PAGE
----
- Barcelona, Spain: The Spanish eat twelve grapes at midnight, one grape for each chime of the clock. Symbolic of twelve wishes for the twelve months of the year. Eating twelve grapes at midnight and wearing red underwear on New Year’s Eve is said to bring good luck. People gather in town squares eating grapes together, drinking cava (Spanish champagne) and waiting to welcome the New Year. New Years time is a family get together time.
- Vienna, Austria: New Year’s Eve in Vienna is about music, mulled wine, balls, parties, and traditions. The Silvesterpfad (‘New Year’s Eve Path’), an annual grand street party, is the main event. The event lines up several free open-air concerts where you can listen to everything from folk music, waltz, and operetta to pop and rock tunes. Vienna’s best classical orchestras like the Vienna Philharmonic Orchestra and the Vienna Symphonic Orchestra perform New Years Eve concerts. At midnight people kiss one another and feast on suckling pigs, which are a symbol of good luck. Future predictions are made by reading the shapes formed by pouring molten lead into the water.
- London, England: London is a place that takes pride marrying modernity with tradition. And the same is reflected in its New Year’s Eve celebrations too. A three-hour extravaganza along the River Thames comprises of performances by thousands of artists, fireworks show at the London Eye, a midnight countdown alongside the chiming of Big Ben, and a massive group sing-along to “Auld Lang Syne.” Until last year this was a non-ticketed event but this year for the first time the event has been ticketed to prevent overcrowding, and tickets cost £10.
- Edinburgh, Scotland: Sub-zero temperature cannot tone down the enthusiasm of Scots to celebrate the New Year. The ‘Hogmanay’ celebration lasts four days and includes a torchlight parade through the city, concerts, and a massive street party on Princes Street. Scotsman Robert Burns wrote “Auld Lang Syne”, and it is a tradition to sing it on the streets of Edinburgh holding glowing torchlights. ‘Midnight Moment’, the world-famous fireworks light up the skies above Edinburgh from the iconic Edinburgh Castle and Calton Hill. The Scots follow the tradition of “first-footing,” in which the first guest of the New Year should bring gifts.
- New York, USA: Since 1907, the famous ‘ball drop’ – in which a 12-foot-wide crystal ball weighing nearly 12,000 pounds descends atop Times Square in New York on New Year’s Eve. The Times Square New Year’s Eve celebration features star-studded musical performances, balloons, confetti and a colorful pyrotechnic display. Every year, visitors from around the globe write their wishes for the New Year on colorful pieces of official Times Square New Year’s Eve confetti. These wishes are posted on the New Year’s Eve Wishing Wall called “Hopes and Dreams”.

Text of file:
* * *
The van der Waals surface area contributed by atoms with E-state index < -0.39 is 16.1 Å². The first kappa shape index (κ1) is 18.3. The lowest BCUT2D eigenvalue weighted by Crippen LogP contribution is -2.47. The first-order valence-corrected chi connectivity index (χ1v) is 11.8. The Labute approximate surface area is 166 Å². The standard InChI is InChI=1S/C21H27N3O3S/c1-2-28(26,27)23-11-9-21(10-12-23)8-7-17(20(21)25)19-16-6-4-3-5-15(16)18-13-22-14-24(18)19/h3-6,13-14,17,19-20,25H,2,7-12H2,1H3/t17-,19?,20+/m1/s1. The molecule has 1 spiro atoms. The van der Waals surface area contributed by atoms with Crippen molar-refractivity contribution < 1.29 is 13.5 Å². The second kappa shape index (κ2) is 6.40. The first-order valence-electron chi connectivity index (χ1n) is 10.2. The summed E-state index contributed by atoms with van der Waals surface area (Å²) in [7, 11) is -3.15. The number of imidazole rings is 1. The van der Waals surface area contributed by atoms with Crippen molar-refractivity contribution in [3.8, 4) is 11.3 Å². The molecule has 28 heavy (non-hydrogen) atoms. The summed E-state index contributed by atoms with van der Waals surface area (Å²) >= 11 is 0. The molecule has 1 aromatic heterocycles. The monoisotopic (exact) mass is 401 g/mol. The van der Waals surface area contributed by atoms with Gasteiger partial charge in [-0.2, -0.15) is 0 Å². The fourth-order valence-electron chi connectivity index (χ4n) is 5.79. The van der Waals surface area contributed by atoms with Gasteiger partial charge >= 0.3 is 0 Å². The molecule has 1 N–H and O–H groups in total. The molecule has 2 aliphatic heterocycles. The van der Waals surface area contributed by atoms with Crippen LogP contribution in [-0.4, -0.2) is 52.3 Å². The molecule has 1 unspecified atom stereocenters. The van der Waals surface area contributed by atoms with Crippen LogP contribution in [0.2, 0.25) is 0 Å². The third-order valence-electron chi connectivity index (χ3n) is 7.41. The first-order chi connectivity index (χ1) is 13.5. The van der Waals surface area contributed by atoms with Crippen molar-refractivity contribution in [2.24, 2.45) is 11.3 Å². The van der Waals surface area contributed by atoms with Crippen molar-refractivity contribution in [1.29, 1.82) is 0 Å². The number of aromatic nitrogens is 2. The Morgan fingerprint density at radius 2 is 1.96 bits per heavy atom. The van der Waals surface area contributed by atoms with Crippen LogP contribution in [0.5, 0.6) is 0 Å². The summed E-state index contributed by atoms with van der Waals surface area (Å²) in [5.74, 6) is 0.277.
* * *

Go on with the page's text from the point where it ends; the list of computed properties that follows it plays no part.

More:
- Rio de Janeiro, Brazil: Rio is the place for the partygoers who love to dance with the sea waves in the summertime of southern hemisphere. The fantastic fireworks are held at the Copacabana Beach. People attending the event come dressed in white and bring flowers, which they throw in the water as a ritual offering to the sea goddess. Champagne literally flows like water. Eating grapes and lentils are considered good luck rituals.
There are many more interesting and strange New Year’s Eve rituals like in Ireland Maids place mistletoe under the pillow to find future husbands. In Denmark Dishes and crockery are broken against neighbours’ doors; the bigger the debris, the greater the luck. In the Philippines: Most people wear polka dots and eat round-shaped foods for good luck. In Ecuador Scarecrows made of wood and newspaper bits are burnt to destroy the past and bring in the new. In Chile New Year is rung in with the dead. People head to the cemetery and start the year at the graves of their departed ones.
Hope this article helped you in deciding which New Year’s Eve Destinations is calling you. Also, when you visit any of these New Year’s Eve Destinations do follow the rituals of that place. Be rest assured you’d make some amazing new friends.
Travel. See. Write.